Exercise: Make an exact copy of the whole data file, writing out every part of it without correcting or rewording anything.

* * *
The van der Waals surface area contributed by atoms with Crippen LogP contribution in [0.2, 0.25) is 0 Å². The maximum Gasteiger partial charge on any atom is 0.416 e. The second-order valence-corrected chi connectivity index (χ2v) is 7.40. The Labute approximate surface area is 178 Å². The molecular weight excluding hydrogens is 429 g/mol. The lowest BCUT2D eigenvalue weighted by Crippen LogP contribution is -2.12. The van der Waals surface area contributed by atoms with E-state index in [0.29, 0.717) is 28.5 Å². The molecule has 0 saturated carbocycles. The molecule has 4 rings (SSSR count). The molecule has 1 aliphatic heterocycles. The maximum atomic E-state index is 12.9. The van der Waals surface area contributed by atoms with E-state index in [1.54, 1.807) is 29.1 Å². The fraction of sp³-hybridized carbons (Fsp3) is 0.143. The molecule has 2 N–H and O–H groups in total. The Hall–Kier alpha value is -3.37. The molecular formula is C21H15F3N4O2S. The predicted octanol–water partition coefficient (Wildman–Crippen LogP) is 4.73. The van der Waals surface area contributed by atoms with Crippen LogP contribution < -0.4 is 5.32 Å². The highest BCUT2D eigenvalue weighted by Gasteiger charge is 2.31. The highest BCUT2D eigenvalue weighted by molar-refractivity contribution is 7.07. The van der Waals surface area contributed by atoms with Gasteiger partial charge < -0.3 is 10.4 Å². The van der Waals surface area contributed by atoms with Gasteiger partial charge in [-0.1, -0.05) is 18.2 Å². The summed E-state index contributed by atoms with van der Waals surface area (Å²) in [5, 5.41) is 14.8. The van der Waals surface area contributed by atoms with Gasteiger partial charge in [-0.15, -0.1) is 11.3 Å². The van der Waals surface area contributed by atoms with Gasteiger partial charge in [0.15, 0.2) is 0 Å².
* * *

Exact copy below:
The van der Waals surface area contributed by atoms with Crippen LogP contribution in [0.2, 0.25) is 0 Å². The maximum Gasteiger partial charge on any atom is 0.416 e. The second-order valence-corrected chi connectivity index (χ2v) is 7.40. The Labute approximate surface area is 178 Å². The molecular weight excluding hydrogens is 429 g/mol. The lowest BCUT2D eigenvalue weighted by Crippen LogP contribution is -2.12. The van der Waals surface area contributed by atoms with E-state index in [0.29, 0.717) is 28.5 Å². The molecule has 0 saturated carbocycles. The molecule has 4 rings (SSSR count). The molecule has 1 aliphatic heterocycles. The maximum atomic E-state index is 12.9. The van der Waals surface area contributed by atoms with E-state index in [1.54, 1.807) is 29.1 Å². The fraction of sp³-hybridized carbons (Fsp3) is 0.143. The molecule has 2 N–H and O–H groups in total. The Hall–Kier alpha value is -3.37. The molecular formula is C21H15F3N4O2S. The predicted octanol–water partition coefficient (Wildman–Crippen LogP) is 4.73. The van der Waals surface area contributed by atoms with Crippen LogP contribution < -0.4 is 5.32 Å². The highest BCUT2D eigenvalue weighted by Gasteiger charge is 2.31. The highest BCUT2D eigenvalue weighted by molar-refractivity contribution is 7.07. The van der Waals surface area contributed by atoms with Gasteiger partial charge < -0.3 is 10.4 Å². The van der Waals surface area contributed by atoms with Gasteiger partial charge in [-0.1, -0.05) is 18.2 Å². The summed E-state index contributed by atoms with van der Waals surface area (Å²) in [5, 5.41) is 14.8. The van der Waals surface area contributed by atoms with Gasteiger partial charge in [-0.15, -0.1) is 11.3 Å². The van der Waals surface area contributed by atoms with Gasteiger partial charge in [0.15, 0.2) is 0 Å².